"It's an invasion! Let us alone!"
That was Pierre Rondot's reaction last Thursday to a flight attendant's announcement that, as part of a three-month experiment, passengers were free to use their cell phones to make voice calls during Air France flight #2142 between Paris and Geneva.
Rondot, a World Bank economist on his way from Washington, D.C. to Morocco, was disappointed to learn that in-flight cell phone service was now possible. "It's too much," he told me from his seat near the back of the one Air France plane outfitted with cell phone technology. "I'd happily pay extra to be on a plane without cell phones. If we can be connected on an airplane, we'll just get more squeezed. There needs to be some space between work and life. The airplane has been that one place where we can be out of reach for a while."
Last December, Air France started a six-month trial to test in-flight mobile phone technology. One Airbus 318 airplane used on routes within Europe and North Africa is equipped with a communication system that allows both in-flight data exchanges (email, text and SMS messages) and in-flight voice calls. The plane typically makes three or four round-trips each day, but passengers don't know ahead of time if their flight will be on that "special" plane.
During the first three months of the test (January through March, 2008), passengers could only use the data service to send and receive messages from the plane. For the second three months (April through June) both data messages and voice-calls are allowed. Passengers are being asked to fill out surveys and Air France representatives say they will use the results of those surveys to decide whether or not to equip all their airplanes with this service.
Even if Air France decides not to offer in-flight voice calling once the test is over, other airlines will probably go ahead and do so. Telecom officials in 20 European Union countries have given airlines the green light to develop and offer this service throughout EU airspace — so it's just a matter of time.
But do people want it?
So far, results from the data-only part of the Air France trial show that passengers really like being able to send text messages "and surprise family, friends and colleagues" from the plane. The voice-calling part of the test is still underway, so there's no official word yet on what passengers are saying.
Unofficially, though, it seems travelers aren't too keen yet on sky-high cell phone calls.
Last Thursday, I was a passenger on the Air France "cell phone plane" for a round-trip between Paris and Geneva. Twenty-five-year-old Jimena Alva, from Mexico City, and her seatmates, 33 year-old Yves Mauch and 28-year-old Marjorie Bissat from Switzerland, were seated in front of me on the outbound flight. All three made a point of filling out the survey to let Air France know they were against allowing passengers to use their cell phones to make voice calls during a flight.
Alva, who was talking on her cell phone as she boarded the plane and took her seat, liked the idea of being able to send and receive email and text messages on the airplane, but was against in-flight voice calls. "I have a friend who loves the idea," said Alva, "but I wouldn't want to have to sit next to her while she talks on her phone during the whole flight!"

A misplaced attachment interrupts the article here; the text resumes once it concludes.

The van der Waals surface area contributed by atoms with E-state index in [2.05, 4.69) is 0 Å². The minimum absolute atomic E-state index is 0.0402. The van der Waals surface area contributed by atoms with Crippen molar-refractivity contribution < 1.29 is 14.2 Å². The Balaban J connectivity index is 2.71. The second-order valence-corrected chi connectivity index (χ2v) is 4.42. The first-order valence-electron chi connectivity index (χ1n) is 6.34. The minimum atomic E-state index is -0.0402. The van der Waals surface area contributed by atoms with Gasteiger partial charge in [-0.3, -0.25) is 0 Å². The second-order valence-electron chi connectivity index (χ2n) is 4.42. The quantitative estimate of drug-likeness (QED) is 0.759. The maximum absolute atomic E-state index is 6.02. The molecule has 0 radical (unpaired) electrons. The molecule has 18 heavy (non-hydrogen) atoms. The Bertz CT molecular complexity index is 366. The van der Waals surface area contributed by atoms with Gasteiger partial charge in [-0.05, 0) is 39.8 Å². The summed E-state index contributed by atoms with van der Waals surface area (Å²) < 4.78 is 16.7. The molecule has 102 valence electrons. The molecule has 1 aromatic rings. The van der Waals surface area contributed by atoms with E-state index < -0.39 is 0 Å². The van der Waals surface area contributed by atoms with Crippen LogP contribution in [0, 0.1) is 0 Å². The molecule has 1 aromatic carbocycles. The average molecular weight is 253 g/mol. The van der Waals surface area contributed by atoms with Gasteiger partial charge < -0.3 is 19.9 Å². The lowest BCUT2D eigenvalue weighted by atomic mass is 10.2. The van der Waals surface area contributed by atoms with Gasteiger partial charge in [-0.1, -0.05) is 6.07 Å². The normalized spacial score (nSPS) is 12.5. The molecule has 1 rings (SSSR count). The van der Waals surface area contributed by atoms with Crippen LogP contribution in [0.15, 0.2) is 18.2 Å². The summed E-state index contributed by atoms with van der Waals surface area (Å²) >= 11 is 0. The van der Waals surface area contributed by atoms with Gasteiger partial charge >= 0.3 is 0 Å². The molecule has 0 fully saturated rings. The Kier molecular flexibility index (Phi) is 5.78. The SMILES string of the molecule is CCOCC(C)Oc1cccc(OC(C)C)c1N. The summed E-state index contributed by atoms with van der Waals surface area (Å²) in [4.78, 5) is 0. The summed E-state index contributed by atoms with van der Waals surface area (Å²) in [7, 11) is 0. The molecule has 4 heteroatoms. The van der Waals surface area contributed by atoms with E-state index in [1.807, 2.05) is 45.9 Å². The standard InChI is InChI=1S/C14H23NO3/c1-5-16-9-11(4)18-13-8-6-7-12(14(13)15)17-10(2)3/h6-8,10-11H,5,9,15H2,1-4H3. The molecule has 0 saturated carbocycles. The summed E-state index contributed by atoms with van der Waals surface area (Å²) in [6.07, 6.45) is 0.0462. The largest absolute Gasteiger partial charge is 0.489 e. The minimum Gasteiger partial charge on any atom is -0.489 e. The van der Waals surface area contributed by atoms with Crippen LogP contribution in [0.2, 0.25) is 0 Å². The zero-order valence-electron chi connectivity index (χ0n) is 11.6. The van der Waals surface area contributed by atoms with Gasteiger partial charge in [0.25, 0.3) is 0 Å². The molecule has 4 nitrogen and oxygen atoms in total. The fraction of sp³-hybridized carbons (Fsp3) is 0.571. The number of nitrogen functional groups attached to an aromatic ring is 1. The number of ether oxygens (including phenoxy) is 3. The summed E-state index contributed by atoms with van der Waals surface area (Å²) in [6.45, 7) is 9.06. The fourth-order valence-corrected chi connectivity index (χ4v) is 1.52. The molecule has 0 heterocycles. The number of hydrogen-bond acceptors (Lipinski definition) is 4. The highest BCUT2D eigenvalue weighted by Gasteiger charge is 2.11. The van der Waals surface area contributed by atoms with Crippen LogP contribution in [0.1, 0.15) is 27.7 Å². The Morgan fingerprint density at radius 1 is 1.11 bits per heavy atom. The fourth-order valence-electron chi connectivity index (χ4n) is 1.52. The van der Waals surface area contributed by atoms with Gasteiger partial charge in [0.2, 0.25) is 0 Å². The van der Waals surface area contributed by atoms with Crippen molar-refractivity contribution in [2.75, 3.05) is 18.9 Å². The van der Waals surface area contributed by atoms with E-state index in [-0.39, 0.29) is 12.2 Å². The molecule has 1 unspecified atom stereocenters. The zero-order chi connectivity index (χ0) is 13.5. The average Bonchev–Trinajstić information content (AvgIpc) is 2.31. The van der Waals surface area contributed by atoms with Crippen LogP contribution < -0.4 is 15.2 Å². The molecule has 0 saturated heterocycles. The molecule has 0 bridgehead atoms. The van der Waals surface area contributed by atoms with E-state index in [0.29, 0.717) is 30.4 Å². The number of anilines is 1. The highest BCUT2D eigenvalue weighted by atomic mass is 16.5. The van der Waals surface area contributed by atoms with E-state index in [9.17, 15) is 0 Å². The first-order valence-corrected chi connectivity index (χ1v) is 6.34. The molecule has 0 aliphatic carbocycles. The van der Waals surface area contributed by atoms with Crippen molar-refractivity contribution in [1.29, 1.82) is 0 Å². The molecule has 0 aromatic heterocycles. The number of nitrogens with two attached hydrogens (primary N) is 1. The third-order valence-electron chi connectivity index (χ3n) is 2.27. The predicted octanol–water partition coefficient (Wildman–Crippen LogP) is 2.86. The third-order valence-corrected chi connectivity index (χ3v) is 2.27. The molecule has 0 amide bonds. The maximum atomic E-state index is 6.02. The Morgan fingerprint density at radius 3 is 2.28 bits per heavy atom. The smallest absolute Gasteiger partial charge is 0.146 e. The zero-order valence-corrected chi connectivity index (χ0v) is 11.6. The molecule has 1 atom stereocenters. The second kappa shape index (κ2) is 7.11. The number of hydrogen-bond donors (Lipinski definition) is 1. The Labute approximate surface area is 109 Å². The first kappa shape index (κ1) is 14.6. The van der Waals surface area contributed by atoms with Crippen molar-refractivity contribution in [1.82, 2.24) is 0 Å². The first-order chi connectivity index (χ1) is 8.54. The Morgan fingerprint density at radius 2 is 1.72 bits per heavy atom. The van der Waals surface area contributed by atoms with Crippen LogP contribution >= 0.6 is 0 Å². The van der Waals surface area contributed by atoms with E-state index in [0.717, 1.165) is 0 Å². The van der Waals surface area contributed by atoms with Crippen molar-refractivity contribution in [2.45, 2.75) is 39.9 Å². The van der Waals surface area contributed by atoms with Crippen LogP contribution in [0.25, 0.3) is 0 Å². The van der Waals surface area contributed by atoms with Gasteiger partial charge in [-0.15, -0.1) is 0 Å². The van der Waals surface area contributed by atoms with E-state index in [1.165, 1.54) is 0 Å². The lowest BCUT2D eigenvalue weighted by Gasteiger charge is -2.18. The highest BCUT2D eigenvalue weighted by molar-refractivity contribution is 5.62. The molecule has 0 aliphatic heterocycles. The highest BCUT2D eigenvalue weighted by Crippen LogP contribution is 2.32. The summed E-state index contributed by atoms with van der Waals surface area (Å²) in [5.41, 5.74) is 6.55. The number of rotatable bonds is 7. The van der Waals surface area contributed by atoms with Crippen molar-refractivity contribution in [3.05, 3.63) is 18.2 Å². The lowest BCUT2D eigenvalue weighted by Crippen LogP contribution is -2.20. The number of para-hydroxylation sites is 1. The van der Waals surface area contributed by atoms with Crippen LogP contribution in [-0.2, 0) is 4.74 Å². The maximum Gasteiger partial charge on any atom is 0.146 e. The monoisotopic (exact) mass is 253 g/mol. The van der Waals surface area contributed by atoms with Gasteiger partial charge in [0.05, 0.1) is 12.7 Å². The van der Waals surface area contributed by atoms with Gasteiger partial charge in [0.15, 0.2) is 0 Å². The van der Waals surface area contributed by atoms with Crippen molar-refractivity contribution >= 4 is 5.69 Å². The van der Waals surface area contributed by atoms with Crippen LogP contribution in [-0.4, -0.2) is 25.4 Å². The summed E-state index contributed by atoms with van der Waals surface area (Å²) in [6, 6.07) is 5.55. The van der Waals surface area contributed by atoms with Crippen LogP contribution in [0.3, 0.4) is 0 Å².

Mauch and Bissat felt much the same way. "An airplane is one of the rare places where, so far, you know you won't be disturbed by the ringing of phones," said Mauch. "But if they allow it and my seatmate has business calls to make, what could I do?" Bissat, who thinks all flights should be "calm, peaceful and cell phone-free," had an idea: "If someone was talking on their phone after a few minutes I would lean over and say, 'Do you think it's possible that I could enjoy my flight?'"
Flight attendant Cedric Bernard has only seen one person in business class actually make an in-flight call. However, he's already thought through how he'd handle the situation if one passenger complained about being disturbed by the cell phone call of a seatmate. "I'd explain that the passenger has a right to be on the phone. But I'd also tell the upset passenger that he or she could move to another seat, if one was empty. Then I'd ask the person on the phone to speak softer and to please respect other passengers."
Clement Polan, on his way to visit his family, wasn't too excited about the idea of in-flight cell phone service. The 20-year-old was sitting across from me on the Geneva-Paris return trip, and I noticed that he took two cell phones out of his pocket and turned them off before take-off.
When I gave him a puzzled look, he told me that "one is cheap to use in France, the other is cheap to use in Switzerland." Polan liked the idea of being able to use data service from his seat, but ideally he'd like there to a be a separate place on the plane where people could go to make phone calls, thinking he'd be disturbed if the person next to him on the plane started talking on their cell phone. "People like to be relaxed on the plane. If someone was talking too loud or too long, I'd tell them to go away or turn it off. If they didn't, I'd call the flight attendant."
Since Polan had two phones with him, I asked him to test out the in-flight cell phone service by placing a call from one phone to the other. He couldn't complete a call on either phone, but one of his seatmates could — sort of. As we left the plane a Geneva-based pharmaceutical company salesman told me that he'd successfully sent a few text messages during the flight and tried to make a few phone calls. The voice connection was "not so good," but as he rushed off he said, "For business, I'd definitely like to be able to make phone calls from the airplane. Just let me know when it works."
Harriet Baskas writes msnbc.com's popular weekly column, The Well-Mannered Traveler. She is the author of the , a contributor to National Public Radio and a columnist for USATODAY.com.